but the majority are stable and distinct plants recognizable at a glance, and more easily diagnosed than, for instance, the Saxifrages, which nevertheless, in gardens, are usually more correctly named.

The confusion among the Sedums appears to be due mainly to the fact that some of them are rampant growers which invade the territory of neighbouring plants and overwhelm them. In nurseries this undoubtedly leads to the intruders being sent out sometimes under the names of the species which they have ousted. The smallest scrap of many of these plants in many cases single leaves will take root and grow, and thus pieces accidentally dropped or carried by wind or other agencies may establish the species at a distance from the parent. Again, some of the species of the rupestre group, notably 5. altissimum and S. Douglasii, have a habit of dropping in autumn numerous short barren shoots, which are rolled about by wind and so on, and take root wherever they find a refuge. There is little doubt that these facts go far to account for the numerous names under which common free-growing Sedums, such as album, acre, sexangulare, reflexum, rupestre, anopetalum, altissimum, and spurium are found in gardens. But a large number of misnomers are due to mere care- lessness.

Another regrettable feature as regards the Sedums is the number of nomina nuda names which belong to no described species which are found in connexion with them. Many nurserymen's catalogues are full of such names. Some are clearly perversions, due to carelessness, of well-known names such, for instance, are Crimea- lense for himalense, and glaciate for gracile ; but the majority seem to be deliberate unlicensed christenings. I have given elsewhere * a list of such of these as I have encountered and suffered from and it is to be hoped that they will disappear from our catalogues. Many of them have not even the merit of being applied consistently to any one species.

Another cause of misnaming among the Sedums is the fact that, like most succulents, these plants dry very badly, often losing all their leaves in the process, and unless killed with boiling water con- tinuing to grow for weeks while being pressed ; herbarium material is thus generally poor and unsatisfactory, often almost useless for comparison with the living plants, and identification is rendered correspondingly difficult. Figures of the species thus assume a special value, and many of the Sedums found in cultivation have never been drawn, while figures of many others are found only in publications inaccessible to the majority of gardeners. For this reason I have been at pains to have a drawing made by Miss Eileen Barnes of every species of which I could obtain fresh material. The descriptions likewise have in every instance where fresh material could be obtained been taken from the plants themselves, and checked with the descriptions given by the original describer and by leading authorities.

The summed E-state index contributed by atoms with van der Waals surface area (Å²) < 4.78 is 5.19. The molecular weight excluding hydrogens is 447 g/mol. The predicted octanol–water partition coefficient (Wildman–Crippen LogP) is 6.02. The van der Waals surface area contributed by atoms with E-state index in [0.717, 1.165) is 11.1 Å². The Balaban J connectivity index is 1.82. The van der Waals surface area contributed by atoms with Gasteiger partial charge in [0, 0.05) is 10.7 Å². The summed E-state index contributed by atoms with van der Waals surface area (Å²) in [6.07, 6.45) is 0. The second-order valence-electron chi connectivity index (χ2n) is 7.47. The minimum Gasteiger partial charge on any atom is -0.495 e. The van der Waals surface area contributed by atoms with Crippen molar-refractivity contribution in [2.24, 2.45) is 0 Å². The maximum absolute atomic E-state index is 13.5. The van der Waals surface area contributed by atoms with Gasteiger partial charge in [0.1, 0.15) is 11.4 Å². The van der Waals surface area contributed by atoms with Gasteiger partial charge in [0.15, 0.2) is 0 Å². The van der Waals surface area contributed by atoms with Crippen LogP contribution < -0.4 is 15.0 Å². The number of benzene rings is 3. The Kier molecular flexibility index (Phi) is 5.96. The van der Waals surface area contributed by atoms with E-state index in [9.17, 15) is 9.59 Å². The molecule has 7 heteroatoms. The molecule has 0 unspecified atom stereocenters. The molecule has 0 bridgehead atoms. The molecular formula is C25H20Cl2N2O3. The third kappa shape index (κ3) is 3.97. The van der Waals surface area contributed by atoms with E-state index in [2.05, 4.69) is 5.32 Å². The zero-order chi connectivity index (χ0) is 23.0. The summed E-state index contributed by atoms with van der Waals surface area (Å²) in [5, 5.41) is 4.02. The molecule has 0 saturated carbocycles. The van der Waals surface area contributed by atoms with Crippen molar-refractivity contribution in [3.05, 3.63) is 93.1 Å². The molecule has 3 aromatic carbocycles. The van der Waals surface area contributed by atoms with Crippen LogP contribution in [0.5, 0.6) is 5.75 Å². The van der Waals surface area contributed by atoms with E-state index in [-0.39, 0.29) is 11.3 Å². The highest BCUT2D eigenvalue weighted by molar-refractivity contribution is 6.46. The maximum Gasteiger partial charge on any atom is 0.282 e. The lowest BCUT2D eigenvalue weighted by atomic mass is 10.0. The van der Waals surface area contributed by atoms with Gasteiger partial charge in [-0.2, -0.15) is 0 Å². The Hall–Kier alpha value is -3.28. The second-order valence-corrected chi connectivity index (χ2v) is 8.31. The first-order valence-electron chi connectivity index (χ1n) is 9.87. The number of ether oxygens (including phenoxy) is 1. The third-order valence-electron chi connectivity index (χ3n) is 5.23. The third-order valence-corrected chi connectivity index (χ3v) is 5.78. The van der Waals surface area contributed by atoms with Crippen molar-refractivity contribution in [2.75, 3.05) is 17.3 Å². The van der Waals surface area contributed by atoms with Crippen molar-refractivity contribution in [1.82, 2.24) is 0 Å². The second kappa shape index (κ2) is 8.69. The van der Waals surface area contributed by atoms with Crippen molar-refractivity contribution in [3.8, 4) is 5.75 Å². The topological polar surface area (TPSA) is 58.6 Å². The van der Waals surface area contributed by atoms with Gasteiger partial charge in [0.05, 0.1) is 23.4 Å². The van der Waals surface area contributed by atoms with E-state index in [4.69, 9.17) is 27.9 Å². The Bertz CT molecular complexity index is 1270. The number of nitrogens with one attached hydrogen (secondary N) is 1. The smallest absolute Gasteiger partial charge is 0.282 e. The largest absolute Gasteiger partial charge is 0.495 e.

* Gardeners' Chronicle, 3rd Ser., 56, 334, 191 4.


The cases in which the descriptions or figures are in whole or part not drawn from living material may be summarized as follows : Fresh material not available

S. ruhricaule, S. Hemsleanum, S. japonicum, S. Zentaro- Tashiroi.

Plants which have not flowered with me, or which died before flowering :

5. chapalense, S. cyaneum, S. dendroideum, S. fnitescens, S. Hallii, S. lenophylloides, S. oaxacanum, S. polyrhizum, S. trul- lipetalum.

Description helped out by dried material :

5. Cockerellii, S. glabmm, S. purpureoviride, S. Stevenianum,

With the design of helping those to whom the technical terms of descriptive botany are unfamiliar, I have prefaced the description of each species with a brief note of the characteristics by which it may be distinguished from its nearest allies. I would like to warn readers that reliance on the figures alone may sometimes lead them astray in a genus so large and complicated ; even if the full description of the plant is not used, a careful study of the short note mentioned is quite necessary if pitfalls are to be avoided.

11. Historical.